Donald Trump’s latest border security play – which slashes the State Department’s foreign assistance to three vulnerable Central American countries at the same time as he fixates on building a wall – won’t fix illegal migration. Worse, it siphons away money from solutions that will actually improve US border security.
It has been well documented that the answer to southwest border migration is not building a wall, it’s first improving the US immigration system. The system is badly broken, ill-equipped to manage the flows of people seeking to work, live and seek refuge in the United States. Both presidents George W Bush and Barack Obama tried – and failed – to get reforming legislation over the finish line, thwarted by partisan bickering.
However, unless the underlying drivers of migration are fixed, no immigration system – and certainly no wall – will keep out the most desperate people. Despite the very real stories of the dangers of the journey from Central America to the United States – children kidnapped, raped, brutalized or disappeared en route – Central American parents are making the tough choice to put their kids, sometimes as young as 2 or 3, in the hands of a smuggler rather than face the much more certain dangers at home.
This is why foreign assistance is so critical. Starving the countries of the resources they so desperately need to address the crime, violence, and lack of opportunity in their countries is a recipe for more migration, not less. Building relationships with – not bullying – the countries in the region is the only way to solve the problem.
In 2014, the number one factor that slowed the wave of Central Americans coming to the US border was the engagement of the Mexicans in managing their own border. Once Mexico enhanced its own border management – often with the instruction of US border patrol and immigration agents paid for by the State Department – the total number of migrants dropped by over 14,000 in just one month in the Rio Grande Valley alone. And it’s not just Mexico – Panama, Costa Rica and other countries in the region are valuable partners in managing today’s migration.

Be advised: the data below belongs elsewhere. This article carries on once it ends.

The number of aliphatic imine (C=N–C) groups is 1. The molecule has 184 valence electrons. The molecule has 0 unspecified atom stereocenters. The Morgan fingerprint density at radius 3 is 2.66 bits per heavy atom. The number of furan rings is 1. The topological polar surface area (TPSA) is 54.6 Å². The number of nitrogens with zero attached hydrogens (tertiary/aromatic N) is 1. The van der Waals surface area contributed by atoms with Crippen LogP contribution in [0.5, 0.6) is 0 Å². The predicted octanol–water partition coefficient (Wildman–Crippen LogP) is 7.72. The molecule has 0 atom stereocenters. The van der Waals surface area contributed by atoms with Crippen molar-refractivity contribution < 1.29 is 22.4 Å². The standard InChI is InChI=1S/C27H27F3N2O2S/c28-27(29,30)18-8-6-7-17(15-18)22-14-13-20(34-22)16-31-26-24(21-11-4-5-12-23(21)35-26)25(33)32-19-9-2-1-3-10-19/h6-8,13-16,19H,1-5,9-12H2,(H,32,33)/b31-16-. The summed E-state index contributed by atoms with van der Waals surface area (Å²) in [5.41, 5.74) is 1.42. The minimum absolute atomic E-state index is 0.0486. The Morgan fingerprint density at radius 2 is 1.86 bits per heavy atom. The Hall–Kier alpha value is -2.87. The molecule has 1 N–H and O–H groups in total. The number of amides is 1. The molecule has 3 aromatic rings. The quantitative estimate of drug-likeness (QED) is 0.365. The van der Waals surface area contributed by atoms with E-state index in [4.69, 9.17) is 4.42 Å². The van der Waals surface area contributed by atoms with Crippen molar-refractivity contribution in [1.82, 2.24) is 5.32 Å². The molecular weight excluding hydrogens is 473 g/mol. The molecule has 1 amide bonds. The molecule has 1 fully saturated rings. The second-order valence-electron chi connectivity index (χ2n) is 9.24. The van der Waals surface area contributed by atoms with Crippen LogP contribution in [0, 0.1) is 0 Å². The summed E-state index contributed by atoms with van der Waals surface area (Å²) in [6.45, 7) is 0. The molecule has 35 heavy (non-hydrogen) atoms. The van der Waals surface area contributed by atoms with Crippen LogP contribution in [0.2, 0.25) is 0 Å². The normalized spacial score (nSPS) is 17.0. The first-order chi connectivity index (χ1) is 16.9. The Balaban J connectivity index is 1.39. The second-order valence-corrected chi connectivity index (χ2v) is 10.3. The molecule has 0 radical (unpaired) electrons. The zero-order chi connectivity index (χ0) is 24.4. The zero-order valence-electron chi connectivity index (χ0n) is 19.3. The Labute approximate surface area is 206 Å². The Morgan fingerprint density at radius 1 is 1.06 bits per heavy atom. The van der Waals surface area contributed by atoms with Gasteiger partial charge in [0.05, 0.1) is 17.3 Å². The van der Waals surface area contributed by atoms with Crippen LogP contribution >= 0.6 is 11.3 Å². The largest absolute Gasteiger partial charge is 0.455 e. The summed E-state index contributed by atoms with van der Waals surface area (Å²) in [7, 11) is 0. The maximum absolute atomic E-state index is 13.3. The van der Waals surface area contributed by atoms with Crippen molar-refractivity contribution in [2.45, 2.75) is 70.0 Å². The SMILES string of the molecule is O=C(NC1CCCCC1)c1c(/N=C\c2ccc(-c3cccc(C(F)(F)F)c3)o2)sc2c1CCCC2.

This also means the US must continue to invest in the region. The children and families fleeing Central America have many reasons for coming to the US. Many are fleeing horrendous gang violence, targeted themselves or ducking bullets in their neighbourhoods. School is minimal, jobs are scarce, and their governments unable to help. Ignoring the reasons why people leave in the first place is shortsighted, undermining long-term border security.
Investing in the region does come at a price. But the cost for foreign assistance in the region is a fraction of the billions of dollars it costs to shelter, place and manage the immigration cases of these children and families once they arrive in the United States.
And it is not a short-term solution. The lessons learned from US investment in Colombia, for example, demonstrate that success requires time. There, US foreign assistance over a period of 15 years transformed the country from an extremely violent fragile state to a strategic ally and economic partner.
Success also requires political will and accountability from the receiving countries. Congress should continue to require proof that Central American governments are meaningful partners in confronting the crime, violence and corruption that cause people to flee.
The maths are simple. Instead of wasting tens of billions of dollars to build a wall and slashing the small proportion of dollars to the Northern Triangle countries, the United States should be building a real partnership with Mexico. It should be investing in reversing the violence in Central America. And it should rebuild its broken immigration system. These efforts would be a much smarter investment in real US border security.